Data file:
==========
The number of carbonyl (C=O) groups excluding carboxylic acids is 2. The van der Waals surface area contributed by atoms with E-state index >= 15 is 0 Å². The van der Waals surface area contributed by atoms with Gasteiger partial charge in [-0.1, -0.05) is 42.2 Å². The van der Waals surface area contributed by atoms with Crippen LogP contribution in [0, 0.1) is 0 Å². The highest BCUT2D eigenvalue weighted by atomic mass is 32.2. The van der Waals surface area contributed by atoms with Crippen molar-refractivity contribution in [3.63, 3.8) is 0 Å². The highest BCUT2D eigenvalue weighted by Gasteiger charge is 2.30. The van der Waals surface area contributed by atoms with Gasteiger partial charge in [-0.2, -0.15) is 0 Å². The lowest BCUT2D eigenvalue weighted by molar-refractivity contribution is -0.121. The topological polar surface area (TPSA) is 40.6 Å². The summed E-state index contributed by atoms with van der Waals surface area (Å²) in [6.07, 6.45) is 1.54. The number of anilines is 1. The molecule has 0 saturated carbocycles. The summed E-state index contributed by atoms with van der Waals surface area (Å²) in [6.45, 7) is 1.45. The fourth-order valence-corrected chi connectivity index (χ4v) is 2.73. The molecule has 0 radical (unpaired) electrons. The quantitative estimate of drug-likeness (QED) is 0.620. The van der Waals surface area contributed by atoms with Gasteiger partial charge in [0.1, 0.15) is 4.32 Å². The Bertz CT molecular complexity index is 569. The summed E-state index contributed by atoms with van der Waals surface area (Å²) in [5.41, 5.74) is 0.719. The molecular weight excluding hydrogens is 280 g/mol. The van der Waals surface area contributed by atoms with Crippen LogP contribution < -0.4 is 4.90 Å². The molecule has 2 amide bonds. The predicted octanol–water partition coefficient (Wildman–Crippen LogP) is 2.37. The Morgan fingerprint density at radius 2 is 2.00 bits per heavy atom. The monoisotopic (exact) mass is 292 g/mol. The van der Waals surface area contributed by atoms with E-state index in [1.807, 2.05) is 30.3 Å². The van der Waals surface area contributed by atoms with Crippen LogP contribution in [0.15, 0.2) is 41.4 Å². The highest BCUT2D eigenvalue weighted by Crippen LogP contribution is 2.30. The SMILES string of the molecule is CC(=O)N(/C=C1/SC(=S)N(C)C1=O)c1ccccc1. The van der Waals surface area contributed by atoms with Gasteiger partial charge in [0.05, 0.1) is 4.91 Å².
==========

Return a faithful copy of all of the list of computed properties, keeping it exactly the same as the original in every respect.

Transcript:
The number of carbonyl (C=O) groups excluding carboxylic acids is 2. The van der Waals surface area contributed by atoms with E-state index >= 15 is 0 Å². The van der Waals surface area contributed by atoms with Gasteiger partial charge in [-0.1, -0.05) is 42.2 Å². The van der Waals surface area contributed by atoms with Crippen LogP contribution in [0, 0.1) is 0 Å². The highest BCUT2D eigenvalue weighted by atomic mass is 32.2. The van der Waals surface area contributed by atoms with Crippen molar-refractivity contribution in [3.63, 3.8) is 0 Å². The highest BCUT2D eigenvalue weighted by Gasteiger charge is 2.30. The van der Waals surface area contributed by atoms with Gasteiger partial charge in [-0.2, -0.15) is 0 Å². The lowest BCUT2D eigenvalue weighted by molar-refractivity contribution is -0.121. The topological polar surface area (TPSA) is 40.6 Å². The summed E-state index contributed by atoms with van der Waals surface area (Å²) in [6.07, 6.45) is 1.54. The number of anilines is 1. The molecule has 0 saturated carbocycles. The summed E-state index contributed by atoms with van der Waals surface area (Å²) in [6.45, 7) is 1.45. The fourth-order valence-corrected chi connectivity index (χ4v) is 2.73. The molecule has 0 radical (unpaired) electrons. The quantitative estimate of drug-likeness (QED) is 0.620. The van der Waals surface area contributed by atoms with Gasteiger partial charge in [0.1, 0.15) is 4.32 Å². The Bertz CT molecular complexity index is 569. The summed E-state index contributed by atoms with van der Waals surface area (Å²) in [5.41, 5.74) is 0.719. The molecular weight excluding hydrogens is 280 g/mol. The van der Waals surface area contributed by atoms with Crippen LogP contribution < -0.4 is 4.90 Å². The molecule has 2 amide bonds. The predicted octanol–water partition coefficient (Wildman–Crippen LogP) is 2.37. The Morgan fingerprint density at radius 2 is 2.00 bits per heavy atom. The monoisotopic (exact) mass is 292 g/mol. The van der Waals surface area contributed by atoms with E-state index in [1.807, 2.05) is 30.3 Å². The van der Waals surface area contributed by atoms with Crippen LogP contribution in [0.15, 0.2) is 41.4 Å². The highest BCUT2D eigenvalue weighted by Crippen LogP contribution is 2.30. The SMILES string of the molecule is CC(=O)N(/C=C1/SC(=S)N(C)C1=O)c1ccccc1. The van der Waals surface area contributed by atoms with Gasteiger partial charge in [0.05, 0.1) is 4.91 Å².